From Kosovo to Taiwan, Washington’s tried and trusted recipe for chaos rears its ugly head again

The latest stand-offs follow a well-worn blueprint from Pristina to Taipei and beyond

It’s no doubt an uncanny coincidence that US Secretary of State Antony Blinken held official talks with Kosovo’s leadership right before the trouble kicked off there last weekend. It came just as officials in Pristina geared up to refuse to recognize licence plates or documents issued by the central Serbian government (before postponing the measure right before it was due to come into effect on Monday night).

We can also wonder what are the odds that the “President” of the partially recognised state, Vjosa Osmani, is now talking about Russia, saying that “we will continue to need the steadfast support of the United States, as well as our European allies, to make sure that the plans of Russia as well as its proxies in the region are stopped.” Or that Blinken is also evoking Pristina’s “firm support for Ukraine” — which is amusing since Ukraine doesn’t even officially recognize Kosovo’s independence from Serbia.

Not to mention that Kosovo is home to a large NATO military base, and that NATO has issued an official statement citing its interest in intervening in Kosovo, if need be. How convenient.

It’s probably also just a total accident that Serbia just happens to refuse to back down in its support for Russia, seeks increased trade with Iran, and military cooperation with Russia-allied Belarus. And that its Interior Minister, Aleksandar Vulin, said just last week that it wouldn’t join sanctions against Russia over Ukraine, and won’t be NATO’s “foot soldier” against Russia. Or that NATO, in the late 90s, under the “moral” leadership of then-US President Bill Clinton, carved out the Serbian province of Kosovo on “humanitarian” grounds, and has been using it as a tool to dial up or down pressure on Serbia (and, to some degree, its friends in Moscow) ever since.

But if it can’t possibly all be the result of chance, then a Western blueprint for regime change becomes a plausible explanation.

That blueprint involves the creation of a proxy state and/or fighters whom Western officials sell to the public as victims of the “regime” in question — that is, the geopolitical rival that the West has in its crosshairs. 

The same pattern is playing out in Asia right now, as Democratic House Speaker Nancy Pelosi plays coy about any plans to travel to Taiwan amid her Asia tour. Only 13 countries recognize Taiwan as independent from China — and the US hasn’t been among them since 1979. But the Taiwan Relations Act of 1979 has been a Trojan Horse for American militarization inside China ever since. The law requires Washington to “make available to Taiwan such defense articles and defense services in such quantity as may be necessary to enable Taiwan to maintain a sufficient self-defense capacity as determined by the President and the Congress,” which explains why the neocons in the Western political establishment and military industrial complex have had a Taiwan fetish for decades.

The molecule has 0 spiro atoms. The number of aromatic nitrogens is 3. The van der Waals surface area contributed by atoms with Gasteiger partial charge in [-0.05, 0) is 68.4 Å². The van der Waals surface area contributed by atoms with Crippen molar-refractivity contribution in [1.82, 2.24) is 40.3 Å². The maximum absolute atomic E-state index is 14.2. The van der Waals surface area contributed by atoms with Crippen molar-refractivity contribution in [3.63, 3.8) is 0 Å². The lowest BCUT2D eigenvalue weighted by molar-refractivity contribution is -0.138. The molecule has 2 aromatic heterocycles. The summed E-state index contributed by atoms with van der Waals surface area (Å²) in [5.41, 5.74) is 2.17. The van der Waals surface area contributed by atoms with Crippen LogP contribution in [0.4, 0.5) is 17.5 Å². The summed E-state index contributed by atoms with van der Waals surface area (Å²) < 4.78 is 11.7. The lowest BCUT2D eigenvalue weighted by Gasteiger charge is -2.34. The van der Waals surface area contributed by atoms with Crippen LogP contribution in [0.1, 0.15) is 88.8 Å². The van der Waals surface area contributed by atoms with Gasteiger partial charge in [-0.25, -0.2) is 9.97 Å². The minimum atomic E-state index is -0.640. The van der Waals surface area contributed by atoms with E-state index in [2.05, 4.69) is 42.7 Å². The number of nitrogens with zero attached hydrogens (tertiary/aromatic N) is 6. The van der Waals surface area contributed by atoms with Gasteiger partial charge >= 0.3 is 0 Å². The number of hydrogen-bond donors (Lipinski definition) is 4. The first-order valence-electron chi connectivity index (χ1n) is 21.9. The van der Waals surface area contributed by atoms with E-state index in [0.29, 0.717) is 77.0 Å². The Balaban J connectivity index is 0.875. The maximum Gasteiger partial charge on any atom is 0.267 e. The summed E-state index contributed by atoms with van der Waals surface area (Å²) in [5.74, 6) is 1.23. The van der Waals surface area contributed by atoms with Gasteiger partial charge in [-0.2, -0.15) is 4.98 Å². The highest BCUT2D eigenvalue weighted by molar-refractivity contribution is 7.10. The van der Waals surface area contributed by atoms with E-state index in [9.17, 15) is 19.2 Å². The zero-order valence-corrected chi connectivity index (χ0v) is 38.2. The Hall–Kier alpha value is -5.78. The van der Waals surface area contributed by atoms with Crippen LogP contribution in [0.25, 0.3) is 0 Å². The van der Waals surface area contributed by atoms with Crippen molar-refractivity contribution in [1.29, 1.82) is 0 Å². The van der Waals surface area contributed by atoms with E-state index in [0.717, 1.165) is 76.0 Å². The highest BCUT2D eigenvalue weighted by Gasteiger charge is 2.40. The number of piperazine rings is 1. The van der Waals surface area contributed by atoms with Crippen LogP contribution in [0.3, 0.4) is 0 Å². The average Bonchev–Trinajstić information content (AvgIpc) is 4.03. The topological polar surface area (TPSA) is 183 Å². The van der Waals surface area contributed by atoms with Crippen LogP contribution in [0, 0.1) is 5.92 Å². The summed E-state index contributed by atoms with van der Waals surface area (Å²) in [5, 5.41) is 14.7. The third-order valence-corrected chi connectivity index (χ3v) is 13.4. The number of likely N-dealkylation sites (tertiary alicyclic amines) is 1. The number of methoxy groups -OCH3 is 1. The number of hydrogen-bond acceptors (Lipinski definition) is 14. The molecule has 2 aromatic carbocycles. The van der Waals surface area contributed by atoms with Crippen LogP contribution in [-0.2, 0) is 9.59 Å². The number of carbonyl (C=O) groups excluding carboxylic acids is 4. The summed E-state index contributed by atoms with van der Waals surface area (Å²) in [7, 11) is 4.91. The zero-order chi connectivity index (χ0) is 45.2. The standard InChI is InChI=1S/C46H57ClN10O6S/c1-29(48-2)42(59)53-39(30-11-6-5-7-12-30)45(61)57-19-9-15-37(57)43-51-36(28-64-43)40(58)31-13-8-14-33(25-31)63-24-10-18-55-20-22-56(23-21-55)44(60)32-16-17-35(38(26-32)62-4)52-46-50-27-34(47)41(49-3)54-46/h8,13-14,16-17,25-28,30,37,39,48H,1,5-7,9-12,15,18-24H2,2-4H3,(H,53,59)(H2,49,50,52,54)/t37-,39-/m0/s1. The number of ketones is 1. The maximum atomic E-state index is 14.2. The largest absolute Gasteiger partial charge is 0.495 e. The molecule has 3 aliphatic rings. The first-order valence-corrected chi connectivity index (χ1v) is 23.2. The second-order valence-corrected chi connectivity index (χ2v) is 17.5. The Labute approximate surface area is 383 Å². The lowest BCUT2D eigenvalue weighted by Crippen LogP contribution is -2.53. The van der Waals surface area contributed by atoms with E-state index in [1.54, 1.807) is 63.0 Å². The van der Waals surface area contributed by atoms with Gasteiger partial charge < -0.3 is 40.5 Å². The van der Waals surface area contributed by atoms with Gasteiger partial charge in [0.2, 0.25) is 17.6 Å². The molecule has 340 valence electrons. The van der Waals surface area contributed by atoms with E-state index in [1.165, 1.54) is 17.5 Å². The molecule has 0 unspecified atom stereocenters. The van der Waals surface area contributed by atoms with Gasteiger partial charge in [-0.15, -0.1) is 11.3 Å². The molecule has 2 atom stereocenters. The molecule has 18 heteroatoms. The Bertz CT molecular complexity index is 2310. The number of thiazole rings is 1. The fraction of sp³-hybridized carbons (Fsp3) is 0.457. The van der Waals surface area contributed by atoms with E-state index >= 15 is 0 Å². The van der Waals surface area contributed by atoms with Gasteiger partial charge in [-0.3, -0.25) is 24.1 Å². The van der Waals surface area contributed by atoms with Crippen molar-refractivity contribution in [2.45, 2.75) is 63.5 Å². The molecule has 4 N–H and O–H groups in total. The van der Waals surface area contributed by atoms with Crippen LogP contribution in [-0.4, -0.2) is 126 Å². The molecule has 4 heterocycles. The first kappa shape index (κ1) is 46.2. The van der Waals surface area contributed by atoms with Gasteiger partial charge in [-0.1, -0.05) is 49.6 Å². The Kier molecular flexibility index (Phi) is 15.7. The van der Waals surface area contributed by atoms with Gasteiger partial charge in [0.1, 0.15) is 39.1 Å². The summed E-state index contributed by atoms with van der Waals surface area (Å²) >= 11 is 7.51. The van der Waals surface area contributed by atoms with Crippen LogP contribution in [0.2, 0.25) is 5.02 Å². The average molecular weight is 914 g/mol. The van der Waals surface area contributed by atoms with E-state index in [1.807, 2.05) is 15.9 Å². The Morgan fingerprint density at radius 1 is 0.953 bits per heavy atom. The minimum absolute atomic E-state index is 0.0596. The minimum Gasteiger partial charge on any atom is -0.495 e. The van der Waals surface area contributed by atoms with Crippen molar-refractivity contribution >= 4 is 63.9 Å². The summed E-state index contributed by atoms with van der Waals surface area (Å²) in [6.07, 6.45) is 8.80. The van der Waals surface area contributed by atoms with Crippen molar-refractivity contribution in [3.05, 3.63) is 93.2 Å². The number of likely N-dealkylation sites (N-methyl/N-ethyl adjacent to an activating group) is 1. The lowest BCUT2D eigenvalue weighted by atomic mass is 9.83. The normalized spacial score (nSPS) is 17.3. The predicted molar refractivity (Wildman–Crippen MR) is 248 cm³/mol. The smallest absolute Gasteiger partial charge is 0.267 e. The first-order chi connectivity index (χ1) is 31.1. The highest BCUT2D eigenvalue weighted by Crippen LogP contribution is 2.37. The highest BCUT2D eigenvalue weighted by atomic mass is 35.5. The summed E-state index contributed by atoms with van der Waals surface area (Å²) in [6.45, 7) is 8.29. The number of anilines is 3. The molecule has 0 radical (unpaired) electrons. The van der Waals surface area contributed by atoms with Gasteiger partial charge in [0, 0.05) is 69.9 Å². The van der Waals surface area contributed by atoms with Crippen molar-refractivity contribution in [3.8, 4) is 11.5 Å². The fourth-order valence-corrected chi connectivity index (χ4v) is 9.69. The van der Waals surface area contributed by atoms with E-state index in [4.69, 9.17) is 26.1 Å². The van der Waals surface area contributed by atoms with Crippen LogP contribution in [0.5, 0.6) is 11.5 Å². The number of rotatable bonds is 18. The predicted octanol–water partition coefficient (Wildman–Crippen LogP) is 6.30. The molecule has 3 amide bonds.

Not only is it a weapons client, but they know that every time Washington fulfills its treaty obligation — which they do at every opportunity to the tune of billions of dollars — it rankles the Chinese inside their own country. It would be like Beijing selling military-grade weapons to the state of Hawaii to protect it from the potential asymmetric “threat” of a Washington “invasion”.

Of course, it’s probably just yet another total coincidence that the visit of the third highest ranking US government official to Taiwan against the express wishes of Beijing comes amid heightened tensions with China as it takes a jackhammer to the Western-dominated world order alongside Russia amid the conflict in Ukraine. Or that starting a destabilizing conflict inside China via Taiwan would serve Washington’s competitive interests. 

The same sort of exploitation of proxies can be seen in Washington’s support of the neo-Nazi Azov fighters in Ukraine against Russia in the run-up to the Ukraine conflict, or in the CIA and Pentagon’s backing of Syrian rebels in a failed years-long attempt to overthrow Syrian President Bashar al-Assad, or with the training and equipping of Mujahideen fighters in Afghanistan in the CIA-led operation against the Soviets, or with the CIA’s recruitment of 500 Nicaraguan rebels (known as the Contras) to overthrow the leftist Sandinista leadership in Nicaragua, or the attempt by various US officials over several years to foment regime change in Iran by promoting and supporting the Iranian opposition group known as the Mujahadeen-e-Khalq (MEK).  

Various “civil society” groups funded by the US government through programs like USAID, and strategically located in areas of primary importance for Washington regime change operations, are also part of the same machinery. The Russian government called attention to the issue in 2015 via legislation banning those that it considers a national security threat. 

By the time a given hotspot is on the brink of war (like Taiwan or Kosovo) or already engulfed in conflict (like Ukraine), it’s often too late to catch Washington by the hand. Instead, it’s worth keeping an eye on other US proxies – if only to pick up on any eerily familiar vibrations which may have similar characteristics to previous Western regime change operations.

The statements, views and opinions expressed in this column are solely those of the author and do not necessarily represent those of RT.